Getting nervous or anxious is so common that nearly everyone will experience it at some time in their life. However, when anxiety is so severe or frequent that it begins to interfere with one’s life, it should be evaluated for the cause. Our providers diagnose and treat patients with anxiety regularly. In today’s post, we review some common symptoms and causes of anxiety along with a lesser-known treatment option: neurofeedback.

What is Anxiety?

Anxiety related disorders are the most common mental health disorders in the US, comprising an estimated 40 million adults. The following are a partial list of some of the more common early symptoms:

  • A worrisome nature
  • Sleeping difficulty
  • Irrational Fears
  • Self consciousness
  • Stomach problems
  • Tight muscles
  • Rapid breathing/pulse
  • Self doubt

Diagnosing Anxiety

There are many helpful questionnaires that can assist one in determining if they have anxiety. Whenever possible, I like to use a test called Qualitative Electroencephalography (QEEG) to help me identify anxiety in my patients. QEEG is a painless, non-invasive test that measures the electrical activity in the brain at 19 locations. Much like an EKG for the heart, abnormal patterns can be identified. The QEEG pattern most associated with anxiety is too much beta wave in the right hemisphere of the brain.

Common Causes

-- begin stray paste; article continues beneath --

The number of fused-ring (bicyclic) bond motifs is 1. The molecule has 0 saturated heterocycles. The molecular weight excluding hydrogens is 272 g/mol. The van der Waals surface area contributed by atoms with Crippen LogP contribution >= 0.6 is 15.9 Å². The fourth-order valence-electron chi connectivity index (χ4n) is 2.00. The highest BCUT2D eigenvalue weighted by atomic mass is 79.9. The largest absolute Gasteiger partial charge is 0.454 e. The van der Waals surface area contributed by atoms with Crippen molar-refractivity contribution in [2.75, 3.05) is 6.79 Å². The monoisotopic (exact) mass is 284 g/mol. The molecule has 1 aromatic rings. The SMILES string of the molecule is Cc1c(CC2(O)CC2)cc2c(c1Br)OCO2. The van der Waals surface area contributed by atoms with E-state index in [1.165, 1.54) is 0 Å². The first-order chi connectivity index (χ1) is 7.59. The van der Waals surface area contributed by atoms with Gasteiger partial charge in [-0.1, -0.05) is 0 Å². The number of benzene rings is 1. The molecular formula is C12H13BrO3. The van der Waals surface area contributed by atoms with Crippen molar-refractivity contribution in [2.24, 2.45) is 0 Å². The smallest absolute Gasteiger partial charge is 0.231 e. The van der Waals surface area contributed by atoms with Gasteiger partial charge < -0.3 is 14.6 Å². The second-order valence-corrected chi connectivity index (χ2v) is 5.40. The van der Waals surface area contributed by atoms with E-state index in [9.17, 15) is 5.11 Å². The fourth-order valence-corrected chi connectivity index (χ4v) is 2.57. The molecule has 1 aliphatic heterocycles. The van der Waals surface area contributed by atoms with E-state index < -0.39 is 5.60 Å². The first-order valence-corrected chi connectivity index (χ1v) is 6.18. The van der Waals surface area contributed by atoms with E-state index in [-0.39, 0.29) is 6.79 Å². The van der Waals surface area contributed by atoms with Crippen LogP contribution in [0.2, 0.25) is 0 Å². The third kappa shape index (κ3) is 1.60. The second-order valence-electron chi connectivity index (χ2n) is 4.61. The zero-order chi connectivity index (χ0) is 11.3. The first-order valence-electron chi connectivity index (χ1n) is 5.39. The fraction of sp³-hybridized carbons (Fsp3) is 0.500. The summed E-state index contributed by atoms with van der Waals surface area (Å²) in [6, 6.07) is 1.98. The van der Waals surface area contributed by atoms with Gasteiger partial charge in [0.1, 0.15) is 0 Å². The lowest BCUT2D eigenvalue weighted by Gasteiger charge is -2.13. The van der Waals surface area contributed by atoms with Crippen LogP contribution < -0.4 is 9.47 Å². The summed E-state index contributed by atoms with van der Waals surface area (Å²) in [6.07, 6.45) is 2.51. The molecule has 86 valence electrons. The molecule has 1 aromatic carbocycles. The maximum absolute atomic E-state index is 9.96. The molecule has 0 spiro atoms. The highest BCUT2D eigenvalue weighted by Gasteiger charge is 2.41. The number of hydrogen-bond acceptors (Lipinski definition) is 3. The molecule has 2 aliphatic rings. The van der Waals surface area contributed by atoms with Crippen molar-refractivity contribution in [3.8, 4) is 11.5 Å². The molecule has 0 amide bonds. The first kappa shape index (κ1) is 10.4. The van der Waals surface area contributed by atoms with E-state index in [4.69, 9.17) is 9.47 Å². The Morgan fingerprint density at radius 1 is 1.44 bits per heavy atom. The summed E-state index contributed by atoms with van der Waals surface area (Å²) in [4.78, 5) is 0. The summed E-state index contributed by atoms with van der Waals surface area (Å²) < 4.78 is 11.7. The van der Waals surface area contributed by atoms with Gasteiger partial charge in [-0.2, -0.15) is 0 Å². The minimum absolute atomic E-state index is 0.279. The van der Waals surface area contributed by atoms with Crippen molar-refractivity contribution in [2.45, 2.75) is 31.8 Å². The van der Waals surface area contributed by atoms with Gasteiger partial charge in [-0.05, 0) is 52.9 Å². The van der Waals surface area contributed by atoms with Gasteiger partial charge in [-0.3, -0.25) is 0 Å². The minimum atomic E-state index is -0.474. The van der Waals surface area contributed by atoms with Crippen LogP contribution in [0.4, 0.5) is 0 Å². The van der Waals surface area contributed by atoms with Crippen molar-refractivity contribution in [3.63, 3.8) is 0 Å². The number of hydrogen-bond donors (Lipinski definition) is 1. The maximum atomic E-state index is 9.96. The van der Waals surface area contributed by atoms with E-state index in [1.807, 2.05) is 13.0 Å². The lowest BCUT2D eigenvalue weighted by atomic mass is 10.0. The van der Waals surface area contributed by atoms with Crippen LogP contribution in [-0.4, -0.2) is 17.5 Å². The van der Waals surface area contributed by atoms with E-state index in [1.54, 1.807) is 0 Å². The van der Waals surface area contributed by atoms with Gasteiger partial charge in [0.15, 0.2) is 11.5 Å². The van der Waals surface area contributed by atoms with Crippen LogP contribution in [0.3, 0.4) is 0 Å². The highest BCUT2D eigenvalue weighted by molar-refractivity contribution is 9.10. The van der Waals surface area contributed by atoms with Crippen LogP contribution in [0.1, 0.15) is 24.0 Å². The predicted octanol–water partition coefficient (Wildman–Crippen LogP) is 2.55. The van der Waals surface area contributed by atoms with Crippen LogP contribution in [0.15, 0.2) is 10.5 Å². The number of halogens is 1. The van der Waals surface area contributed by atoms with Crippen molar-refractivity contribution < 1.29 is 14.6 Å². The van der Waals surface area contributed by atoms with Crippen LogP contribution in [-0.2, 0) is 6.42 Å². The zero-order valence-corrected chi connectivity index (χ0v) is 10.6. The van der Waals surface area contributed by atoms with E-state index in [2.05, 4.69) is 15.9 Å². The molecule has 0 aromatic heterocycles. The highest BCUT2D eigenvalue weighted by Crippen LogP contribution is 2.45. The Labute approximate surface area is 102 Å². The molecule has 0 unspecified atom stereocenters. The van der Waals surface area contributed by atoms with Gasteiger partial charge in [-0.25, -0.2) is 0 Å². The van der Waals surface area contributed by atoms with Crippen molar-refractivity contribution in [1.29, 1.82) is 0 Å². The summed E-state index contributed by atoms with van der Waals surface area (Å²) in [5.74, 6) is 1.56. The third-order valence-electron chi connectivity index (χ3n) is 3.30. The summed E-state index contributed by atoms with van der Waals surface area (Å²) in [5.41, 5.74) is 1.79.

It is critical that one understands that anxiety is simply a description of a mood or feeling. The first thing one should think when they are told they have anxiety is “but why?” Besides an imbalance in the electrical activity of the brain (QEEG) some of the common underlying causes include:

  • Thyroid disorders
  • Sugar imbalances
  • Heart disease
  • Stressful lifestyle
  • Lung disorders
  • Food sensitivities
  • Digestive problems
  • Traumatic events
  • Inherited tendencies

Treatment Options

Whenever possible, I assist the patient by correcting the possible above underlying causes. In many cases, this involves retraining the brain imbalance with neurofeedback if the QEEG is abnormal. I have found neurofeedback to be highly effective for most types of anxiety. It is a noninvasive treatment option with no concerns for side effects that are often seen with traditional approaches to treatment involving medications. My treatment plan may also include lab testing, nutritional supplements, herbal remedies, dietary modifications, and other approaches. I make referrals to mental health professionals as appropriate. I prescribe medications as a last resort.

If you or someone you know may have anxiety, schedule an appointment. My team will provide our “anxiety relief” consultation at no charge to see if you are a candidate for our program.

Tiffany Watson, CNP

Tiffany Watson, CNP